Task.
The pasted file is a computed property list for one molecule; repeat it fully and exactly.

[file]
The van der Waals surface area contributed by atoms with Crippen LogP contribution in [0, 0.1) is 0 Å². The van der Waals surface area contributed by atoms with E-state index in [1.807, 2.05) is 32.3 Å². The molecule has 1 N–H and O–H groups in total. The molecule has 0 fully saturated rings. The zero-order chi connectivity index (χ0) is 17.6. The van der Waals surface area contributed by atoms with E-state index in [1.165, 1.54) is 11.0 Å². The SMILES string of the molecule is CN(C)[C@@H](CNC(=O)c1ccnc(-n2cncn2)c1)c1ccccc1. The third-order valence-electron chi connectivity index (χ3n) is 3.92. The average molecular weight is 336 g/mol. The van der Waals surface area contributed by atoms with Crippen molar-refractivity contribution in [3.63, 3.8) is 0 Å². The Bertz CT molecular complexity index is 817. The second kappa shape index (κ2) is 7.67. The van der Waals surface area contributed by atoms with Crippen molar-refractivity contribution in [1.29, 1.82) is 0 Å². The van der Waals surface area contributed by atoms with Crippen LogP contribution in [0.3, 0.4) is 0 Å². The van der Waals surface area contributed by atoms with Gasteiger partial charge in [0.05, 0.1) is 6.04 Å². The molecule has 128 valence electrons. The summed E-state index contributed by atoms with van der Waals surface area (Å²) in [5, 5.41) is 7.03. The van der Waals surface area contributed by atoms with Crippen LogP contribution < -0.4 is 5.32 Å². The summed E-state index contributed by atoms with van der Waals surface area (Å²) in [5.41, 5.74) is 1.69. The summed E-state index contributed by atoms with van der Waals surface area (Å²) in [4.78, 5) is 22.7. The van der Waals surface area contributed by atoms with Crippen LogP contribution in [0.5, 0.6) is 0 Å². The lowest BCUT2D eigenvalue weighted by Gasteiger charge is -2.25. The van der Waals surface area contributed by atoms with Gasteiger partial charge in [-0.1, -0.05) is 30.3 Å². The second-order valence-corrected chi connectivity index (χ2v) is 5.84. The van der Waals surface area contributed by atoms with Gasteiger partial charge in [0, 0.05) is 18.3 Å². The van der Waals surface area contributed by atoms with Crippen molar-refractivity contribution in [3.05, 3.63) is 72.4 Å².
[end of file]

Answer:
The van der Waals surface area contributed by atoms with Crippen LogP contribution in [0, 0.1) is 0 Å². The van der Waals surface area contributed by atoms with E-state index in [1.807, 2.05) is 32.3 Å². The molecule has 1 N–H and O–H groups in total. The molecule has 0 fully saturated rings. The zero-order chi connectivity index (χ0) is 17.6. The van der Waals surface area contributed by atoms with E-state index in [1.165, 1.54) is 11.0 Å². The SMILES string of the molecule is CN(C)[C@@H](CNC(=O)c1ccnc(-n2cncn2)c1)c1ccccc1. The third-order valence-electron chi connectivity index (χ3n) is 3.92. The average molecular weight is 336 g/mol. The van der Waals surface area contributed by atoms with Crippen molar-refractivity contribution in [3.63, 3.8) is 0 Å². The Bertz CT molecular complexity index is 817. The second kappa shape index (κ2) is 7.67. The van der Waals surface area contributed by atoms with Crippen molar-refractivity contribution in [1.29, 1.82) is 0 Å². The van der Waals surface area contributed by atoms with Crippen LogP contribution in [0.3, 0.4) is 0 Å². The van der Waals surface area contributed by atoms with Gasteiger partial charge in [0.05, 0.1) is 6.04 Å². The molecule has 128 valence electrons. The summed E-state index contributed by atoms with van der Waals surface area (Å²) in [5, 5.41) is 7.03. The van der Waals surface area contributed by atoms with Crippen LogP contribution < -0.4 is 5.32 Å². The summed E-state index contributed by atoms with van der Waals surface area (Å²) in [5.41, 5.74) is 1.69. The summed E-state index contributed by atoms with van der Waals surface area (Å²) in [4.78, 5) is 22.7. The van der Waals surface area contributed by atoms with Crippen LogP contribution in [0.5, 0.6) is 0 Å². The lowest BCUT2D eigenvalue weighted by Gasteiger charge is -2.25. The van der Waals surface area contributed by atoms with Gasteiger partial charge in [-0.1, -0.05) is 30.3 Å². The second-order valence-corrected chi connectivity index (χ2v) is 5.84. The van der Waals surface area contributed by atoms with Gasteiger partial charge in [0, 0.05) is 18.3 Å². The van der Waals surface area contributed by atoms with Crippen molar-refractivity contribution in [3.05, 3.63) is 72.4 Å².